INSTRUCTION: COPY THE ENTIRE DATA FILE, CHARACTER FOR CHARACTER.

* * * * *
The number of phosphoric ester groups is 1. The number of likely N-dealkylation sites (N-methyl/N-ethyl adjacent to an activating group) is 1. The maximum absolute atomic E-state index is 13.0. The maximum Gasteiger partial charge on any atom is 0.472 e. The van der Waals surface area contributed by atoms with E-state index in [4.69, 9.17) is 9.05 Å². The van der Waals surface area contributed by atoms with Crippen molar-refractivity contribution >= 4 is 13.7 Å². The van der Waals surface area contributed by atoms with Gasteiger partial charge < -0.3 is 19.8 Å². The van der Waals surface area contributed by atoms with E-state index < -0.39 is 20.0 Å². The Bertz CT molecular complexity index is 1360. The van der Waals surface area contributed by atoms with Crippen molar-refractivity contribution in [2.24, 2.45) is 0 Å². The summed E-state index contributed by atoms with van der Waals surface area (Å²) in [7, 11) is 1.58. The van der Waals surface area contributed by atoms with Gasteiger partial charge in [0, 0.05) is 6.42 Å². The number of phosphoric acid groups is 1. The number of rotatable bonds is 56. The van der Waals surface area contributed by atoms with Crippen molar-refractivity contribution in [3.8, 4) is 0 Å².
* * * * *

The number of phosphoric ester groups is 1. The number of likely N-dealkylation sites (N-methyl/N-ethyl adjacent to an activating group) is 1. The maximum absolute atomic E-state index is 13.0. The maximum Gasteiger partial charge on any atom is 0.472 e. The van der Waals surface area contributed by atoms with E-state index in [4.69, 9.17) is 9.05 Å². The van der Waals surface area contributed by atoms with Crippen molar-refractivity contribution >= 4 is 13.7 Å². The van der Waals surface area contributed by atoms with Gasteiger partial charge < -0.3 is 19.8 Å². The van der Waals surface area contributed by atoms with E-state index < -0.39 is 20.0 Å². The Bertz CT molecular complexity index is 1360. The van der Waals surface area contributed by atoms with Crippen molar-refractivity contribution in [2.24, 2.45) is 0 Å². The summed E-state index contributed by atoms with van der Waals surface area (Å²) in [7, 11) is 1.58. The van der Waals surface area contributed by atoms with Gasteiger partial charge in [0, 0.05) is 6.42 Å². The number of phosphoric acid groups is 1. The number of rotatable bonds is 56. The van der Waals surface area contributed by atoms with Crippen molar-refractivity contribution in [3.8, 4) is 0 Å².